For those of you who are not familiar with the etiquette of an art reception here are a few tips.
There will typically be an artist statement close to the entrance. There are two ways to use this to your advantage.
You can either read it first or you can take a quick look at the work to come up with some thoughts and questions of your own. If you look at the statement first it will give you an idea about the work. It may also give you some terms to use when the person next to you asks you what you think about the work. If you read it at the end you will have the freedom to come up with your own thoughts about the work.
Your thoughts are just as valid about the work as any one elses, including mine…That being said
Don’t Try to Use Fancy Language
When someone asks you about the work, you don’t need to use fancy language to talk about the your opinions. In fact, please don’t. However, being prepared to use a few basic terms may be wise. Color, shape, contrast, line and value (darks and lights) are all great words to keep in mind. They can help you answer questions such as why you like or don’t like the work.
Many art students spend their first semester just learning about basic terms in the context of overall composition and concept, so don’t feel too bad if you are still not sure how to talk about other people’s artwork.
The terms above are also great for asking questions and engaging the artist. In addition to the basic terms you can always ask the standard Who, What, When, Where, and Why. But don’t forget to consult the artist statement before asking too many questions.
I have often been asked what people should wear to an art reception and this is a tricky question. In Laramie, dressing up is wearing jeans with your Ugg boots instead of Victoria Secret sweats. That being said you shouldn’t feel bad in whatever clothes you wore al day (at least not at my shows), but you should feel free to dress up a bit as well.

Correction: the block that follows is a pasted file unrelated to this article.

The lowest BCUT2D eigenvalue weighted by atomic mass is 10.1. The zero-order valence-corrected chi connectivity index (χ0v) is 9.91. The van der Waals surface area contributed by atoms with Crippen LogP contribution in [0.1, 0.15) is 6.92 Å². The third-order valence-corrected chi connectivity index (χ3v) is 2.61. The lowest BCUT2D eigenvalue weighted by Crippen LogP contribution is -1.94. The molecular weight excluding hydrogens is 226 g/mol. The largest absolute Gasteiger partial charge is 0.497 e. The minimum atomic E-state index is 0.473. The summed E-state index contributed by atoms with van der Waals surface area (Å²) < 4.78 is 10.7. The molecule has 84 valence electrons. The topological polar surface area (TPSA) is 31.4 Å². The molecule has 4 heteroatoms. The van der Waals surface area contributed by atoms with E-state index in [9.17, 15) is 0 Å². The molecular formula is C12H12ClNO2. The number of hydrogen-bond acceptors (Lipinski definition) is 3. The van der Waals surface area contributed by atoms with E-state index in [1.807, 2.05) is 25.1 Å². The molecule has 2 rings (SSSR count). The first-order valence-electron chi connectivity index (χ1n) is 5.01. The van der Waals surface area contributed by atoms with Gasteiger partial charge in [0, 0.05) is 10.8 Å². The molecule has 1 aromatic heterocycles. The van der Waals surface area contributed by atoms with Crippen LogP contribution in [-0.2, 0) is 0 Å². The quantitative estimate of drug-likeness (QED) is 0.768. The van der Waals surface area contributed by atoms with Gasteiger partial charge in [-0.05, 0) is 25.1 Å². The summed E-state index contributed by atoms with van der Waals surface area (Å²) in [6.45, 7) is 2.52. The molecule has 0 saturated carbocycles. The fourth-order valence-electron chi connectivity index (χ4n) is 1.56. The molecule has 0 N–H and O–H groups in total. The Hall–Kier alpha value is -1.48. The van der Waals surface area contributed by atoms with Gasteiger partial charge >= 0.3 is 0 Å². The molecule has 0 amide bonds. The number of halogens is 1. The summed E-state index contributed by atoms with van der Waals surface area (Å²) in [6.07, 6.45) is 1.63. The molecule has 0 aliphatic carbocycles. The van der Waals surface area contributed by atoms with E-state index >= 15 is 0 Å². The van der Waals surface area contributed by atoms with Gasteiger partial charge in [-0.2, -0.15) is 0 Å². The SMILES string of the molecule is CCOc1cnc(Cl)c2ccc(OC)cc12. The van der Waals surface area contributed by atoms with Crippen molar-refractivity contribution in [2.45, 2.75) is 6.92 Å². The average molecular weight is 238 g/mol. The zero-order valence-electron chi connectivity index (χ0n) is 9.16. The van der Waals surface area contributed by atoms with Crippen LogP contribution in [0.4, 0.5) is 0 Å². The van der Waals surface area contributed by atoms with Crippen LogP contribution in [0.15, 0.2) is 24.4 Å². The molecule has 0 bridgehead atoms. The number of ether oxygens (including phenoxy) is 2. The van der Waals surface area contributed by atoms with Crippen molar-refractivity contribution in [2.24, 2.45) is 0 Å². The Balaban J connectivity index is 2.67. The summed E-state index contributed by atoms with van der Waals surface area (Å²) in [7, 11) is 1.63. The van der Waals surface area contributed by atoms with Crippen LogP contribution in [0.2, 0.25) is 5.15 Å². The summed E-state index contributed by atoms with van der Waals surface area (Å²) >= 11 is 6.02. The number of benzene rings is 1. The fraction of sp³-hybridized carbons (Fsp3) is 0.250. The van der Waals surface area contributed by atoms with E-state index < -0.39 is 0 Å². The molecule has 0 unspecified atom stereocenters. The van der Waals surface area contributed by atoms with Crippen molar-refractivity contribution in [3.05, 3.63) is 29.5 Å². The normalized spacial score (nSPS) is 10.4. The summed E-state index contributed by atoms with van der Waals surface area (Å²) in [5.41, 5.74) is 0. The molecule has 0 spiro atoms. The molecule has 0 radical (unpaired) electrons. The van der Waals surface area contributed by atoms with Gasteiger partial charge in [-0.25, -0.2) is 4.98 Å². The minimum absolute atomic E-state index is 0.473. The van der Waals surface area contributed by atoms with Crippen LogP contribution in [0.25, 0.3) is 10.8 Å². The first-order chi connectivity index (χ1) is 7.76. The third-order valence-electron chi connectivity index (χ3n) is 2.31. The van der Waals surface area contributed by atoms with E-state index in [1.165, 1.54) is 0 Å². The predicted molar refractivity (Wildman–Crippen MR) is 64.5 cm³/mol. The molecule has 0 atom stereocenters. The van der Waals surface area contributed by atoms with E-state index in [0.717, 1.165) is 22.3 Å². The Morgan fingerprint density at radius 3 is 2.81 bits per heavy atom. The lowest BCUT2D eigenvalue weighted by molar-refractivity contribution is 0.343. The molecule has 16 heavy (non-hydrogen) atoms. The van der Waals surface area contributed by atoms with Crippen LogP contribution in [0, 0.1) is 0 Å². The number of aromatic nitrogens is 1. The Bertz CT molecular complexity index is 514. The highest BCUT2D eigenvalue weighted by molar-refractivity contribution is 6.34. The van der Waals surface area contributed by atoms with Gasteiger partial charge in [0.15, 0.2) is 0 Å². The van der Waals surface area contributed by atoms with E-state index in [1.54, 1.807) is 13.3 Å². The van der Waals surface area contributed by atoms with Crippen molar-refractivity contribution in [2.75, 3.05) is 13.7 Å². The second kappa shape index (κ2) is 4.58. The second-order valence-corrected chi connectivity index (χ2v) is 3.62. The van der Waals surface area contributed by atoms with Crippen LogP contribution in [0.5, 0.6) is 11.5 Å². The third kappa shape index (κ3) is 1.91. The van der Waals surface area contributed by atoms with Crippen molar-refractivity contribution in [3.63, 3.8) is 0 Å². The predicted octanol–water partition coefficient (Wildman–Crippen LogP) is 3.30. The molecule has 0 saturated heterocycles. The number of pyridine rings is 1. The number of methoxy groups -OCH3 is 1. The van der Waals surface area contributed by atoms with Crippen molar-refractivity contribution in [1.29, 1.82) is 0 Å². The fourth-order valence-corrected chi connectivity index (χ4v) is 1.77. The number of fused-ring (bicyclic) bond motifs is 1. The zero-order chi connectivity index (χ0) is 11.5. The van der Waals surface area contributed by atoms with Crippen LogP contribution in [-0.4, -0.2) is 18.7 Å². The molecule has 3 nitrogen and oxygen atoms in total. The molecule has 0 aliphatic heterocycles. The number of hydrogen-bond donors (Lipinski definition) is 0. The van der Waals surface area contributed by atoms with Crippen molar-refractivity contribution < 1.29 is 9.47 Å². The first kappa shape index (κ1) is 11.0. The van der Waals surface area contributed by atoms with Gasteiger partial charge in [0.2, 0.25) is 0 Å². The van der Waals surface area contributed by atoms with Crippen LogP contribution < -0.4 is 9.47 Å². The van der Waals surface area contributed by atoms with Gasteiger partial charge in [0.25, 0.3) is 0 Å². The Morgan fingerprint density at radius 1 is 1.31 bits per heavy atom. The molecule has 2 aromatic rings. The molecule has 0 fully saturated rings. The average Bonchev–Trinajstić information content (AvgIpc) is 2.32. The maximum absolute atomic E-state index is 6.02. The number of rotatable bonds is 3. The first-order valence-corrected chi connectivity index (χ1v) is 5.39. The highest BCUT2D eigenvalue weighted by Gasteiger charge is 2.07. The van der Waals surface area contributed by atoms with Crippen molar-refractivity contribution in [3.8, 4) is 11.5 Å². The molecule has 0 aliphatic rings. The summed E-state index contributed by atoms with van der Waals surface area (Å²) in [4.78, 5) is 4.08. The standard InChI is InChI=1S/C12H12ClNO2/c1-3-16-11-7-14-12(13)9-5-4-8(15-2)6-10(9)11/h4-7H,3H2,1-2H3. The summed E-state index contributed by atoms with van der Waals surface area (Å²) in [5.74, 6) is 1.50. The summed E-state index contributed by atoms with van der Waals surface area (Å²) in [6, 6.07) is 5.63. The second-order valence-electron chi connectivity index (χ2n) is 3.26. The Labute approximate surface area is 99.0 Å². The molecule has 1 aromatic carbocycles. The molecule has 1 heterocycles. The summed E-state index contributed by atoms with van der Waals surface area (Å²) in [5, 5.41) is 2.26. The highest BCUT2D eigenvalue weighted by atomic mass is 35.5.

The artist and special guests may dress up a bit more (or may dress for the theme of the show). Artists are eccentric (and sometimes have crazy friends) which means the focus will probably not be on you regardless of what you are wearing.
How do you eat food without looking like the person who is just at an event for a free meal and getting out of doing dishes?
First of all, if you follow the tips listed above you will be better off than most people. Also, don’t be the person who just goes for the food. Check out these reasons to go to the reception if you are unconvinced. And finally, there is nothing wrong with grabbing food before (after or in the middle of) looking at the work. You can certainly walk around the space with food and a drink.
Look But Don’t Touch
Which brings me to the final rule. Do not touch the work. Sometimes there are exceptions but if you are unsure don’t touch. Be thoughtful before touching. Does the artist want me to interact with the work or is it displayed in a way that interaction is not intended, helpful or needed. Furthermore, hanging work rarely has a need to be touched.
What tips did I miss? Comment below with questions or advice.